Another time I was going out with someone who lived in a small village where everyone knew everyone else.  He was in fear that someone would steal his antiques and was considering buying an alarm system for the house.  I couldn’t imagine living with so much fear and suspicion.  It would be different if he was in downtown Detroit, but the crime rate in this village was next to nothing.  Surely it would be better to live with just enough, than to live in fear all the time!

When you move, you find out how much stuff you have; and how much you want.  When I was pioneering to Labrador, I took this quote seriously:

Reliance on God is indeed the strongest and safest weapon which the Bahá’í teacher can carry. (Shoghi Effendi, Power of Divine Assistance, p. 221).

What this meant to me was that I was to go with total reliance on God, trusting Him to meet all my needs, just as the Peace Pilgrim had.  I sold or gave away just about all of my worldly goods.  I arrived in Labrador City with 2 cats and 2 suitcases; one suitcase was filled with cat supplies and the other had my clothes; a sleeping bag and inflatable air mattress; a pot, pan, and dishes and cutlery for 2 (so I could invite someone over for a meal).  I had enough!  I had everything I needed to live quite comfortably.  I got a 3 bedroom unfurnished apartment (which was easier to find than a 1 bedroom); and could have lived with so little forever!  Unfortunately our culture demands a certain lifestyle, though, and within 6 months I had that apartment filled with furniture and kitchen supplies (mostly acquired through yard sales and moving sales).  When is enough, enough?  I had enough, but I wanted more.  I wanted to look like everyone else, but I didn’t need any of it.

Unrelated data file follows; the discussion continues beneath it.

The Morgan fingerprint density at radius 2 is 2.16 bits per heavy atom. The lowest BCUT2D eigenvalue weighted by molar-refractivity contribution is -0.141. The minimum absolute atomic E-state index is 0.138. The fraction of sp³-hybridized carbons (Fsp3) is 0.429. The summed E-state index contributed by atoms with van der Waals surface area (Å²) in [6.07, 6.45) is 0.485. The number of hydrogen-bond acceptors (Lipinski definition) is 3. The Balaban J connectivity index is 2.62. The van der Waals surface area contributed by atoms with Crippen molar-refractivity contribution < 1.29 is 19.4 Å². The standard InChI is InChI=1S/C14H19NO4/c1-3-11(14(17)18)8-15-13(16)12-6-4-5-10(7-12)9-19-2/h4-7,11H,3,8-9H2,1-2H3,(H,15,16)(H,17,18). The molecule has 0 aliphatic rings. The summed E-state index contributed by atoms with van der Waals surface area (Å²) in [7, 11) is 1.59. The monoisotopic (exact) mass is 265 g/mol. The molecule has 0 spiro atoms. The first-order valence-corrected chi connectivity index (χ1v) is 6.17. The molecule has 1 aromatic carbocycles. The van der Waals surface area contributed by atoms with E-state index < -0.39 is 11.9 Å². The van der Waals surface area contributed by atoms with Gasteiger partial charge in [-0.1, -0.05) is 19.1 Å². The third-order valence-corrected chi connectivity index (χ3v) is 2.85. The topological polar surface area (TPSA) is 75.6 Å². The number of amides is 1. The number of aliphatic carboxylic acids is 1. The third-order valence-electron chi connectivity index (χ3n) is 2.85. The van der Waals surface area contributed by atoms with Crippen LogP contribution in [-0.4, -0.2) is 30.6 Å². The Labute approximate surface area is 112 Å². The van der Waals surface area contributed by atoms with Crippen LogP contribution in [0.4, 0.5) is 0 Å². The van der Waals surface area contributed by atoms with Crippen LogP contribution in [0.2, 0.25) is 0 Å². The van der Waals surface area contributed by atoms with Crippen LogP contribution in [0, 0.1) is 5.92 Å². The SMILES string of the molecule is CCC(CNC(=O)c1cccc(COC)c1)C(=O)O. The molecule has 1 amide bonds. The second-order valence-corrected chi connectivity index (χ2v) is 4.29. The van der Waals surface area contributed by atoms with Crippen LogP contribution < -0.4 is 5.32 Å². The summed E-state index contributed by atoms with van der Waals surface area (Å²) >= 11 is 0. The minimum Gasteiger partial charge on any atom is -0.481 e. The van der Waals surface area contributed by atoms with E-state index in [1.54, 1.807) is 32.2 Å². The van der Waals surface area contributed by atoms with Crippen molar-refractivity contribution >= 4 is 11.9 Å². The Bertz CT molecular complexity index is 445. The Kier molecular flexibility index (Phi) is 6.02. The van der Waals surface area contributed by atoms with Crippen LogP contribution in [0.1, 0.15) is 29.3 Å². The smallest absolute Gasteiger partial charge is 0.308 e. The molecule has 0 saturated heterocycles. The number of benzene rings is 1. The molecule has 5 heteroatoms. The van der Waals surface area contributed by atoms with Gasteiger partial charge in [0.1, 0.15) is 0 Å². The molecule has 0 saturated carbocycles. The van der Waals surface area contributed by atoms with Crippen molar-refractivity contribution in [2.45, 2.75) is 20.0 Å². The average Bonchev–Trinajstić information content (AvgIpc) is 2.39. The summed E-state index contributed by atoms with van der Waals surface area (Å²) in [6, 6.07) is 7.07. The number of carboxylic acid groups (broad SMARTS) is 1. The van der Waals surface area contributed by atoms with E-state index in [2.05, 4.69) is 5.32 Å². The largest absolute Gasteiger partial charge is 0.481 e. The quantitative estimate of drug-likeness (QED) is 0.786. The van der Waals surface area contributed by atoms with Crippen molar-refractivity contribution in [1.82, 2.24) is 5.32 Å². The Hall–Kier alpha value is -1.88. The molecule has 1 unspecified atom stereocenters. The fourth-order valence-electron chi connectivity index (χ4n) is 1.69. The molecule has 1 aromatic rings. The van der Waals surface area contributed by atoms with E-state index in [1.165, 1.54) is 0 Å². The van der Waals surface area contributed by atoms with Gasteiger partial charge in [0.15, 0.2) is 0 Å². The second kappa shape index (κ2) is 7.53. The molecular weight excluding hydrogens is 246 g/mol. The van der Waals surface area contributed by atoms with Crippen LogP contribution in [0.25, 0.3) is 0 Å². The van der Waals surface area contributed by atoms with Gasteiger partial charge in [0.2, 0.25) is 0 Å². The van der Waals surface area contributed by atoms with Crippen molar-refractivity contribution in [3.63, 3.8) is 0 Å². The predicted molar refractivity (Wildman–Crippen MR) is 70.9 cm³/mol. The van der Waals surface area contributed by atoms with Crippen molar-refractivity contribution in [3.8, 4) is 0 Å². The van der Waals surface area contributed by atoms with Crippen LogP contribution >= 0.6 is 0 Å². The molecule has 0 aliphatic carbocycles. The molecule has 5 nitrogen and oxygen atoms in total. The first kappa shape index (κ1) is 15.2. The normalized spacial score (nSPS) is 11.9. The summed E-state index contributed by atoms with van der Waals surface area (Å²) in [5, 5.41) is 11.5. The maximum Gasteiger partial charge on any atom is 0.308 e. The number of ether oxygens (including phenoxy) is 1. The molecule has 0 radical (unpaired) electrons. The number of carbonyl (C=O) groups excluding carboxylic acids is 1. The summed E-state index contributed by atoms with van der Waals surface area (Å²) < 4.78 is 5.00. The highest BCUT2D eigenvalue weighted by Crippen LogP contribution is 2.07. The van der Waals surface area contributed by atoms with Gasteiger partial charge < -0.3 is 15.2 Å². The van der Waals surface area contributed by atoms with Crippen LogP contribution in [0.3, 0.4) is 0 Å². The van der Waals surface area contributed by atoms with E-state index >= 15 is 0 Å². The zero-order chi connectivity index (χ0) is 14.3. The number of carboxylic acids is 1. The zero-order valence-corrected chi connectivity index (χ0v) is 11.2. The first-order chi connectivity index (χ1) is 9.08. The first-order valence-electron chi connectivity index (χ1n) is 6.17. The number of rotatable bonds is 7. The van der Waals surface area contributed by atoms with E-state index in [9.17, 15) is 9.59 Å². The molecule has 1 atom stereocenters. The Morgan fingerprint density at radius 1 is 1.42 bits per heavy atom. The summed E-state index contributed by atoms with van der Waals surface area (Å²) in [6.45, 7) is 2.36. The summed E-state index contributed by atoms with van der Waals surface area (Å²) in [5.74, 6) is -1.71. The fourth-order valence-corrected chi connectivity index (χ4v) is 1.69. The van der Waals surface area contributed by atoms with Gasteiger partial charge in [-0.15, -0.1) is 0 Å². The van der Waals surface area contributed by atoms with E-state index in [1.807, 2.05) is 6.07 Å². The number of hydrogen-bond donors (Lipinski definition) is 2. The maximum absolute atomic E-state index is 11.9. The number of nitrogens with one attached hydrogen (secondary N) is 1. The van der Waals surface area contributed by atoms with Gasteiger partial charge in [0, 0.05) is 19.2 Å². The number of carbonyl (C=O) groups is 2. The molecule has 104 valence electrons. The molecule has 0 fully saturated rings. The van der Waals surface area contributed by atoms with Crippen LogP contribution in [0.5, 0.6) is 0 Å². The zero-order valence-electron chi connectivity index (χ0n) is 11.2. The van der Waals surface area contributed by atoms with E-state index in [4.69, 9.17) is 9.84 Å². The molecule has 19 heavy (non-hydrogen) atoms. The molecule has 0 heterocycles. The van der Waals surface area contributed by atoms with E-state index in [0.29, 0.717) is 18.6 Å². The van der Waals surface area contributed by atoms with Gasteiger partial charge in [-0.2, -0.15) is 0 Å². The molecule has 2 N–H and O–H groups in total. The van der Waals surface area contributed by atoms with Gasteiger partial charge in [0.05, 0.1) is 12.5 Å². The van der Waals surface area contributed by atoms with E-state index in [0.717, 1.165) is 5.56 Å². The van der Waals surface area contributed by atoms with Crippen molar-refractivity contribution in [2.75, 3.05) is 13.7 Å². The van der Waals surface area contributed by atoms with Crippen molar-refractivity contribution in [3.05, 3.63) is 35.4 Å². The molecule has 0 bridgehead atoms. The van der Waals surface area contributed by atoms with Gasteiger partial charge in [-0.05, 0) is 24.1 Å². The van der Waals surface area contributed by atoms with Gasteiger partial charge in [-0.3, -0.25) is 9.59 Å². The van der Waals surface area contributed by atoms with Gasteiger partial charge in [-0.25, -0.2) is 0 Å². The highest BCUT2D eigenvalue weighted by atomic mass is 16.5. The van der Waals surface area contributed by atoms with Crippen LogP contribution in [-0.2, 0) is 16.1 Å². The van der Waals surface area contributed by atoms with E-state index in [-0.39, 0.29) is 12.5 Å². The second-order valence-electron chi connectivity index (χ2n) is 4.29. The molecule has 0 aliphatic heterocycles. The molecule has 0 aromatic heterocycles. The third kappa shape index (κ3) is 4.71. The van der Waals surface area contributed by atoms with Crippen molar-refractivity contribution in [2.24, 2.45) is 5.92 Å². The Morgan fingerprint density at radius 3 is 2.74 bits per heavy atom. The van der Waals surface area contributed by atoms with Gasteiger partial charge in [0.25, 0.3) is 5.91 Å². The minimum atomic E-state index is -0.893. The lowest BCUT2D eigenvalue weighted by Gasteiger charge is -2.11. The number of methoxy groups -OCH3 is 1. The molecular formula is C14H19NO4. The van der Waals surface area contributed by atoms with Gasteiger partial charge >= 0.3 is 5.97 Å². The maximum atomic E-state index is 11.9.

Most of our “stuff” makes our lives easier or better in some ways.  What we fail to realize is that much of it also takes something from us in terms of storage, cleaning, repairs and maintenance.  It’s not a wonder how stressed we feel!  Houses are a good example.  When we buy our first house, we have to furnish it; and then buy all the tools to maintain it (ladders, lawn mowers, snow blowers etc.  The list is endless!).  When I was a home owner, I was always caught unprepared when the roof leaked, or the furnace needed replacing or when the tiles fell off the bathroom walls.  I couldn’t afford the repairs and didn’t know where the money was going to come from.  Needless to say, it went on the credit card, and then I was so far in debt, I nearly faced bankruptcy more than once.  Now I live in an apartment and all the energy I used to spend on mowing lawns and maintaining gardens and shovelling snow, can be used in service to others; and all the money I save in not having to maintain a home has gone into paying off my debts so I can live debt free.  It’s a much simpler lifestyle and has freed me up both financially and emotionally.